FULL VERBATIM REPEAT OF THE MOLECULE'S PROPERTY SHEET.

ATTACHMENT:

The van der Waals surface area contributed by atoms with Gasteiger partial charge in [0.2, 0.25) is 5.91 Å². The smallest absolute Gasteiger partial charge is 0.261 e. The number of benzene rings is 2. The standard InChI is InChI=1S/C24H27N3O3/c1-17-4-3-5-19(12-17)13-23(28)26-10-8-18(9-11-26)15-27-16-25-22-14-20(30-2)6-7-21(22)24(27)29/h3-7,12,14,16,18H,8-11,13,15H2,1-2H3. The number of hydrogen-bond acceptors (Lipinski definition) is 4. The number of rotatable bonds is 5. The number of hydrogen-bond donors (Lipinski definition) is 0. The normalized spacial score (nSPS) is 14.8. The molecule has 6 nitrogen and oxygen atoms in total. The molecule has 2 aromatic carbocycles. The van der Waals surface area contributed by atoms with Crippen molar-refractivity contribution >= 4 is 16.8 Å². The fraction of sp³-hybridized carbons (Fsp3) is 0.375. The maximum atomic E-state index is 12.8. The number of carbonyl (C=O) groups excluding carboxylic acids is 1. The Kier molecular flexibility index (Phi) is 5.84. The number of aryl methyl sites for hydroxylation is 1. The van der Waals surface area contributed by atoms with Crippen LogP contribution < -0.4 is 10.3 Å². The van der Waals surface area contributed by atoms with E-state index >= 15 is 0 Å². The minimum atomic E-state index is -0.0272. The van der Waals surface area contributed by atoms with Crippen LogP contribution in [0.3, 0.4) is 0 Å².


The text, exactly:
The van der Waals surface area contributed by atoms with Gasteiger partial charge in [0.2, 0.25) is 5.91 Å². The smallest absolute Gasteiger partial charge is 0.261 e. The number of benzene rings is 2. The standard InChI is InChI=1S/C24H27N3O3/c1-17-4-3-5-19(12-17)13-23(28)26-10-8-18(9-11-26)15-27-16-25-22-14-20(30-2)6-7-21(22)24(27)29/h3-7,12,14,16,18H,8-11,13,15H2,1-2H3. The number of hydrogen-bond acceptors (Lipinski definition) is 4. The number of rotatable bonds is 5. The number of hydrogen-bond donors (Lipinski definition) is 0. The normalized spacial score (nSPS) is 14.8. The molecule has 6 nitrogen and oxygen atoms in total. The molecule has 2 aromatic carbocycles. The van der Waals surface area contributed by atoms with Crippen molar-refractivity contribution >= 4 is 16.8 Å². The fraction of sp³-hybridized carbons (Fsp3) is 0.375. The maximum atomic E-state index is 12.8. The number of carbonyl (C=O) groups excluding carboxylic acids is 1. The Kier molecular flexibility index (Phi) is 5.84. The number of aryl methyl sites for hydroxylation is 1. The van der Waals surface area contributed by atoms with Crippen LogP contribution < -0.4 is 10.3 Å². The van der Waals surface area contributed by atoms with E-state index >= 15 is 0 Å². The minimum atomic E-state index is -0.0272. The van der Waals surface area contributed by atoms with Crippen LogP contribution in [0.3, 0.4) is 0 Å².